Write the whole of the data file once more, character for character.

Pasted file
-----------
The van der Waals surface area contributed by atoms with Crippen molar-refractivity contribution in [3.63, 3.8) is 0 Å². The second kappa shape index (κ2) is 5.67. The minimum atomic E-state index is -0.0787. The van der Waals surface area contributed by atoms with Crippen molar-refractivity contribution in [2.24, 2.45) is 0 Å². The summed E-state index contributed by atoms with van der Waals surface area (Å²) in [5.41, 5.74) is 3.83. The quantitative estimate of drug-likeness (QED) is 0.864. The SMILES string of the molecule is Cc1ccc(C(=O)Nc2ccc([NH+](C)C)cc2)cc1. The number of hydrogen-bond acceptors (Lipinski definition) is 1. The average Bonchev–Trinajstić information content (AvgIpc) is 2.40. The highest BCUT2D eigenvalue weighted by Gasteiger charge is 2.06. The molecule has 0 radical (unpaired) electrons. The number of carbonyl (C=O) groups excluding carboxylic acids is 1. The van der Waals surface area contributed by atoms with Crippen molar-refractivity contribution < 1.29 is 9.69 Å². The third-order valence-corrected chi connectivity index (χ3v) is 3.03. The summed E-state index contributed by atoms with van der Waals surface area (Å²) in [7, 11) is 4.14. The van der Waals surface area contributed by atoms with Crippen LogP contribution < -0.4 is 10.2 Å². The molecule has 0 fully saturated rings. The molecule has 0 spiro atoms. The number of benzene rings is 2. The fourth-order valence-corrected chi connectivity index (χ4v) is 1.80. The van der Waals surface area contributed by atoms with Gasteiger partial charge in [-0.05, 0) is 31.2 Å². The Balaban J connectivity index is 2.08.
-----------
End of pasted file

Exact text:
The van der Waals surface area contributed by atoms with Crippen molar-refractivity contribution in [3.63, 3.8) is 0 Å². The second kappa shape index (κ2) is 5.67. The minimum atomic E-state index is -0.0787. The van der Waals surface area contributed by atoms with Crippen molar-refractivity contribution in [2.24, 2.45) is 0 Å². The summed E-state index contributed by atoms with van der Waals surface area (Å²) in [5.41, 5.74) is 3.83. The quantitative estimate of drug-likeness (QED) is 0.864. The SMILES string of the molecule is Cc1ccc(C(=O)Nc2ccc([NH+](C)C)cc2)cc1. The number of hydrogen-bond acceptors (Lipinski definition) is 1. The average Bonchev–Trinajstić information content (AvgIpc) is 2.40. The highest BCUT2D eigenvalue weighted by Gasteiger charge is 2.06. The molecule has 0 radical (unpaired) electrons. The number of carbonyl (C=O) groups excluding carboxylic acids is 1. The van der Waals surface area contributed by atoms with Crippen molar-refractivity contribution < 1.29 is 9.69 Å². The third-order valence-corrected chi connectivity index (χ3v) is 3.03. The summed E-state index contributed by atoms with van der Waals surface area (Å²) in [7, 11) is 4.14. The van der Waals surface area contributed by atoms with Crippen LogP contribution < -0.4 is 10.2 Å². The molecule has 0 fully saturated rings. The molecule has 0 spiro atoms. The number of benzene rings is 2. The fourth-order valence-corrected chi connectivity index (χ4v) is 1.80. The van der Waals surface area contributed by atoms with Gasteiger partial charge in [-0.05, 0) is 31.2 Å². The Balaban J connectivity index is 2.08.